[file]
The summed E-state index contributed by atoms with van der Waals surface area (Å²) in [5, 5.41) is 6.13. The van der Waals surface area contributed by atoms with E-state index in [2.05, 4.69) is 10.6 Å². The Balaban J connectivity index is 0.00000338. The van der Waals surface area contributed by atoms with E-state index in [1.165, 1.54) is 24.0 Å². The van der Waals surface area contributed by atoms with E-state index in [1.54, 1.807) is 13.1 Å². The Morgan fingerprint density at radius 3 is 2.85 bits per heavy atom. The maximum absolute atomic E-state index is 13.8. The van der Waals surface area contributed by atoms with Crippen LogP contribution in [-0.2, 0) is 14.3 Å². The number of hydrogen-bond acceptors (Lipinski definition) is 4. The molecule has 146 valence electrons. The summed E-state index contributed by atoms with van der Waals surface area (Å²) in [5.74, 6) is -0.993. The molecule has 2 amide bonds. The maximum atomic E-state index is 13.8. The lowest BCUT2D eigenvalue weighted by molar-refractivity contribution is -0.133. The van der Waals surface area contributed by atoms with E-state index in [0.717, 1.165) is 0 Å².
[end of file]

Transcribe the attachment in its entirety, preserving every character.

The summed E-state index contributed by atoms with van der Waals surface area (Å²) in [5, 5.41) is 6.13. The van der Waals surface area contributed by atoms with E-state index in [2.05, 4.69) is 10.6 Å². The Balaban J connectivity index is 0.00000338. The van der Waals surface area contributed by atoms with E-state index in [1.165, 1.54) is 24.0 Å². The van der Waals surface area contributed by atoms with E-state index in [1.54, 1.807) is 13.1 Å². The Morgan fingerprint density at radius 3 is 2.85 bits per heavy atom. The maximum absolute atomic E-state index is 13.8. The van der Waals surface area contributed by atoms with Crippen LogP contribution in [-0.2, 0) is 14.3 Å². The number of hydrogen-bond acceptors (Lipinski definition) is 4. The molecule has 146 valence electrons. The summed E-state index contributed by atoms with van der Waals surface area (Å²) in [5.74, 6) is -0.993. The molecule has 2 amide bonds. The maximum atomic E-state index is 13.8. The lowest BCUT2D eigenvalue weighted by molar-refractivity contribution is -0.133. The van der Waals surface area contributed by atoms with E-state index in [0.717, 1.165) is 0 Å².